The actor Edward Herrmann, who died Wednesday at the age of 71, is perhaps best known for his role as a kindhearted patriarch on seven seasons of TV's "Gilmore Girls." While he most often served as a supporting player, the Emmy and Tony winner leaves behind a long and diverse body of work, including a number of memorable films. Here are five.
"Harry's War" (1981)
Written and directed by Kieth Merrill, this relatively obscure indie comedy featured a rare leading-man part for Herrmann. He played Harry Johnson, a postman who takes up his late aunt's fight against the IRS and ends up declaring war on the agency — complete with his own tank. "Harry's War" costarred Geraldine Page and David Ogden Stiers.
A year later, Herrmann played President Franklin Delano Roosevelt in director John Huston's big-screen adaptation of the Depression-era musical about a plucky orphan taken in by a billionaire businessman. "Annie" represented a case of efficient, if not inspired casting by Huston: Herrmann had previously played FDR twice, in the made-for-TV movies "Eleanor and Franklin" and "Eleanor and Franklin: The White House Years," earning Emmy nominations for both.
"The Lost Boys" (1987)
Long before "Twilight" brooded its way into massive popularity, Herrmann appeared in the '80s vampire flick "The Lost Boys" opposite teen idols Jason Patric, Kiefer Sutherland, and the two Coreys (Haim and Feldman).
In a 2012 interview with AV Club, Herrmann recalled the movie fondly, although he added, "at the risk of disappointing the vampire clan, I was not personally drawn to them. I just thought it was a hell of a lot of fun to play one, because I'd never done it. Later, when I was able to play Herman Munster, that was a real treat as well."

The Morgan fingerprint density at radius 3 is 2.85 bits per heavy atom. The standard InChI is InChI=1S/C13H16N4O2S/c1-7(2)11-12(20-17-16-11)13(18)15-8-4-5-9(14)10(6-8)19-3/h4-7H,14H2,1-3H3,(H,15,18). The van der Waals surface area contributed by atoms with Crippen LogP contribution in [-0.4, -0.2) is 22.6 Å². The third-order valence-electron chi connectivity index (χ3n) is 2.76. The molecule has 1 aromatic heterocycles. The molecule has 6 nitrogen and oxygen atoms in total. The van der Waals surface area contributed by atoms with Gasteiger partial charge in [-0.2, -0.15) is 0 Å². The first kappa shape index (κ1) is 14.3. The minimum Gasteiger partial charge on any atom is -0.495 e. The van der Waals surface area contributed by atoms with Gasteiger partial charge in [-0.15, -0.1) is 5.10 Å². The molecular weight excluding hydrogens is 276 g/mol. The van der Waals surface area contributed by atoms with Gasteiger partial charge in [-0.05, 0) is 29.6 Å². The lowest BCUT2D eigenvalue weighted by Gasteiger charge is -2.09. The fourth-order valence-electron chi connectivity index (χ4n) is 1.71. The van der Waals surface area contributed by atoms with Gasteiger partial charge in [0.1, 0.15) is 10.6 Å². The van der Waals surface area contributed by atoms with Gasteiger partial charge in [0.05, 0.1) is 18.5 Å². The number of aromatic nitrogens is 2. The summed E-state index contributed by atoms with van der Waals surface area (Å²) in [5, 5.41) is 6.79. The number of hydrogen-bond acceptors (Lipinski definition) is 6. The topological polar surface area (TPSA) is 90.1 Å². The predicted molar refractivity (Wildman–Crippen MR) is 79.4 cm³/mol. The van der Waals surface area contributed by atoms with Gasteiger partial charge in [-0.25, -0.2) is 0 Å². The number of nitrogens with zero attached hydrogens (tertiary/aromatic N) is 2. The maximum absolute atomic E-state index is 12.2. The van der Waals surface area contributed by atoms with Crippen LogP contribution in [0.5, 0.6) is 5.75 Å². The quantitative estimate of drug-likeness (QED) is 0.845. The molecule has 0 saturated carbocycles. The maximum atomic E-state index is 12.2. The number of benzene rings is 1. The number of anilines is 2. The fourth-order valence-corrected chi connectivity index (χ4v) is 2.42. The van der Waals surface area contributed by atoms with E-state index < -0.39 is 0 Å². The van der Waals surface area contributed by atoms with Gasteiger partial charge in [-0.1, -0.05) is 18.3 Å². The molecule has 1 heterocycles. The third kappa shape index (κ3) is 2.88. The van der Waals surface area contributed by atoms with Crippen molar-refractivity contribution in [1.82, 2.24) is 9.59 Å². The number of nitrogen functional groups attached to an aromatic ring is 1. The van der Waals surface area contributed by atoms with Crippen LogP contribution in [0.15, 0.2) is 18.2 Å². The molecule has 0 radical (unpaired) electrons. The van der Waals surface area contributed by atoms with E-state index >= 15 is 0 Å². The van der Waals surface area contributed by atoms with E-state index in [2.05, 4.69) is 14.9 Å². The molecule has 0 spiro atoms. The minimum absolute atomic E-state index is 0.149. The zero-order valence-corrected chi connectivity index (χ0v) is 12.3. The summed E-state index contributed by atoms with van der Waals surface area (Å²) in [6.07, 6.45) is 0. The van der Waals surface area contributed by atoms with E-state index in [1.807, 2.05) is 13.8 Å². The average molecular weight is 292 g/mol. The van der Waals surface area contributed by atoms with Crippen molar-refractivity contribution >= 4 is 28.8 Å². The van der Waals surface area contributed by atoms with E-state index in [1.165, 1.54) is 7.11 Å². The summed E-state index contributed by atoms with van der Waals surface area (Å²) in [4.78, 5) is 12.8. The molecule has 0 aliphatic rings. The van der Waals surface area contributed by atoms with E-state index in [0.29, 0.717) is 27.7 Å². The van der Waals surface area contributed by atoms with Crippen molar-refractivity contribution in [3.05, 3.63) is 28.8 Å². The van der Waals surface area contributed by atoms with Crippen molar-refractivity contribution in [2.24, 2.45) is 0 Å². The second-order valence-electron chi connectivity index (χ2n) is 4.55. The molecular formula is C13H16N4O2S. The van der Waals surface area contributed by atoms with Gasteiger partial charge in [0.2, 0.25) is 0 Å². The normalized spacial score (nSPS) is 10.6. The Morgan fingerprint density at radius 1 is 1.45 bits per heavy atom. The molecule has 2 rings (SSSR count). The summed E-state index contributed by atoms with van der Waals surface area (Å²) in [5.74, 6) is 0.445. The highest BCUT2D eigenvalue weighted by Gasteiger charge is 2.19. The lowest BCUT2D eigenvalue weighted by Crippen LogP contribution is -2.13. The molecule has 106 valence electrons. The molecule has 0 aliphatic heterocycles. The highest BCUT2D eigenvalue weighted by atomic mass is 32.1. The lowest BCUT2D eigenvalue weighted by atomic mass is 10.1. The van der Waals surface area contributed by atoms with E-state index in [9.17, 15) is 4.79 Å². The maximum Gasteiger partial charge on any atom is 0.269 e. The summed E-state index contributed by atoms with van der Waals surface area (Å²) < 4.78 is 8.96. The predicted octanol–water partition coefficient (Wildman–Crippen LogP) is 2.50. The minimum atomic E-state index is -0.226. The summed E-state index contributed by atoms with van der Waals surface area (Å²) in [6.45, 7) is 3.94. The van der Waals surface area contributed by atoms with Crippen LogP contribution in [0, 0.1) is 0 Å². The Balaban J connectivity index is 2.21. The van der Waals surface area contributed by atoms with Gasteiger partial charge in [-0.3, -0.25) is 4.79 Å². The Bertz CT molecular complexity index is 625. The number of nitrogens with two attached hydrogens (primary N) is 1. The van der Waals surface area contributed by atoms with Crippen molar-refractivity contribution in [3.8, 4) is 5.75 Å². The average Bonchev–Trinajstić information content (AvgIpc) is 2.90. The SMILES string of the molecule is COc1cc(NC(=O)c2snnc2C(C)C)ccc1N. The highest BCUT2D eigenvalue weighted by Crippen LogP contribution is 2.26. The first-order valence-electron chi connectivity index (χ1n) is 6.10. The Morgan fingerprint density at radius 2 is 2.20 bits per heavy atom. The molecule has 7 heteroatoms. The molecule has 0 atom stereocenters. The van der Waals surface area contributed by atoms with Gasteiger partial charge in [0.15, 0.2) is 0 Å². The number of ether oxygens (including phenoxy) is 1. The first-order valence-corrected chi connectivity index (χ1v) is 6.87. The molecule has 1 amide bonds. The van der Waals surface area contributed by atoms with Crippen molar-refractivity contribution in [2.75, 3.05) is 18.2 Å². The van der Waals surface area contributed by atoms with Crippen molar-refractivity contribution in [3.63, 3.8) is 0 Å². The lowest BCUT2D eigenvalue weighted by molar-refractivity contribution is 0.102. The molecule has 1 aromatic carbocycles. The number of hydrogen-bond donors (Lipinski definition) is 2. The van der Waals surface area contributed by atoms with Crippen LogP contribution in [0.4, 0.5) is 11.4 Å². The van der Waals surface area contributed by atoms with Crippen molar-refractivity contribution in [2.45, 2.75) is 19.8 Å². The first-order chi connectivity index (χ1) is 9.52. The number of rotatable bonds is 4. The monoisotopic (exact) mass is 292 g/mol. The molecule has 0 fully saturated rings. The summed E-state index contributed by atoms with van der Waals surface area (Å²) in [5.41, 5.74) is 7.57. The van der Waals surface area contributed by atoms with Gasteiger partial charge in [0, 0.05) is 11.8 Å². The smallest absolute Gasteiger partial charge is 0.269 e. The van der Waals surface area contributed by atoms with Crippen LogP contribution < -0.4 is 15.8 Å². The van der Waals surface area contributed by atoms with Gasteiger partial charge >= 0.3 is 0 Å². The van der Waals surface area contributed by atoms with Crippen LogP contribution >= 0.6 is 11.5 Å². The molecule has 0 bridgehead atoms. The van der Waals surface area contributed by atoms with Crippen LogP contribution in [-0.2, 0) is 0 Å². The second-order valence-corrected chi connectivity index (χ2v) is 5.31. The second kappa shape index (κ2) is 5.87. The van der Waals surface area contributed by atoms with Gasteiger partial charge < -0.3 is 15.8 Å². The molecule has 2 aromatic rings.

"The Cat's Meow" (2001)
His everyman stand in "Harry's War" notwithstanding, Herrmann played his share of well-heeled characters too, including Goldie Hawn's wealthy husband in "Overboard," Macaulay Culkin's tycoon father in "Richie Rich" and the aforementioned blueblood on "Gilmore Girls."
He did so once again in Peter Bogdanovich's period drama "The Cat's Meow," portraying newspaper magnate William Randolph Hearst opposite Kirsten Dunst, Eddie Izzard and Cary Elwes. In a review for the Chicago Sun-Times, Roger Ebert wrote, "The film is darkly atmospheric, with Herrmann quietly suggesting the sadness and obsession beneath Hearst's forced avuncular chortles."
"The Wolf of Wall Street" (2013)
This one is a bit of an easter egg: Director Martin Scorsese's brazen biopic about the crooked but charismatic stockbroker Jordan Belfort (Leonardo DiCaprio) opens with a commercial for Stratton Oakmont, Belfort's seemingly respectable firm. Herrmann narrates the ad in a dignified, upmarket tone, promising "Stability, integrity, pride" — just before Scorsese cuts to a scene of unruly traders heaving dwarfs at a velcro target.
For Herrman, "Wolf" winked at a prolific career as a voice-over artist and served as a reunion with "The Aviator" filmmaker Scorsese. It would also mark one of Herrmann's final films.